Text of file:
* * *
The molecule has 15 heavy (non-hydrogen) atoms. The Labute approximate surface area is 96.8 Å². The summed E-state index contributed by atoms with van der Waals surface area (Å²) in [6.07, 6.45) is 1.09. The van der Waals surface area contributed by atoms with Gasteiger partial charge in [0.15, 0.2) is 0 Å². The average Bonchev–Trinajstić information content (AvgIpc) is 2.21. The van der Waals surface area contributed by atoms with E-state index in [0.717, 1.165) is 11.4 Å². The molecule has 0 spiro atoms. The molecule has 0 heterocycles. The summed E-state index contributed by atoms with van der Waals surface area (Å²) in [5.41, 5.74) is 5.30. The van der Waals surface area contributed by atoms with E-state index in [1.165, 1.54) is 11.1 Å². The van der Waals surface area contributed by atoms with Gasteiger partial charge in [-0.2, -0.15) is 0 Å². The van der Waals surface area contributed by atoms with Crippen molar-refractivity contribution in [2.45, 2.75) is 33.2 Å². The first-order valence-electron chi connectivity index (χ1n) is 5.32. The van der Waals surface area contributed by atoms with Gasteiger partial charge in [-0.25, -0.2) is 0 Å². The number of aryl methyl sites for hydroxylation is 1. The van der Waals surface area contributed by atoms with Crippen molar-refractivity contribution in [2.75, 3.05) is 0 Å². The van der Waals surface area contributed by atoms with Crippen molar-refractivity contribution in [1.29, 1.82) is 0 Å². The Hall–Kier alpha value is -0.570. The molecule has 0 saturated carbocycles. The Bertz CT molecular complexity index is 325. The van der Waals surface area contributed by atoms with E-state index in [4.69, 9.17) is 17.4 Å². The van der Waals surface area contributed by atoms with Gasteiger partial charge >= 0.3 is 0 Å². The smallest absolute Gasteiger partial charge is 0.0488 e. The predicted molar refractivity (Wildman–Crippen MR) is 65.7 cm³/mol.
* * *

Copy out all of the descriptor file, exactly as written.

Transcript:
The molecule has 15 heavy (non-hydrogen) atoms. The Labute approximate surface area is 96.8 Å². The summed E-state index contributed by atoms with van der Waals surface area (Å²) in [6.07, 6.45) is 1.09. The van der Waals surface area contributed by atoms with Gasteiger partial charge in [0.15, 0.2) is 0 Å². The average Bonchev–Trinajstić information content (AvgIpc) is 2.21. The van der Waals surface area contributed by atoms with E-state index in [0.717, 1.165) is 11.4 Å². The molecule has 0 spiro atoms. The molecule has 0 heterocycles. The summed E-state index contributed by atoms with van der Waals surface area (Å²) in [5.41, 5.74) is 5.30. The van der Waals surface area contributed by atoms with E-state index in [1.165, 1.54) is 11.1 Å². The van der Waals surface area contributed by atoms with Gasteiger partial charge in [-0.2, -0.15) is 0 Å². The van der Waals surface area contributed by atoms with Crippen molar-refractivity contribution in [2.45, 2.75) is 33.2 Å². The first-order valence-electron chi connectivity index (χ1n) is 5.32. The van der Waals surface area contributed by atoms with Gasteiger partial charge in [-0.25, -0.2) is 0 Å². The number of aryl methyl sites for hydroxylation is 1. The van der Waals surface area contributed by atoms with Crippen molar-refractivity contribution in [2.75, 3.05) is 0 Å². The van der Waals surface area contributed by atoms with Crippen molar-refractivity contribution in [1.29, 1.82) is 0 Å². The Hall–Kier alpha value is -0.570. The molecule has 0 saturated carbocycles. The Bertz CT molecular complexity index is 325. The van der Waals surface area contributed by atoms with E-state index in [4.69, 9.17) is 17.4 Å². The van der Waals surface area contributed by atoms with Gasteiger partial charge >= 0.3 is 0 Å². The smallest absolute Gasteiger partial charge is 0.0488 e. The predicted molar refractivity (Wildman–Crippen MR) is 65.7 cm³/mol.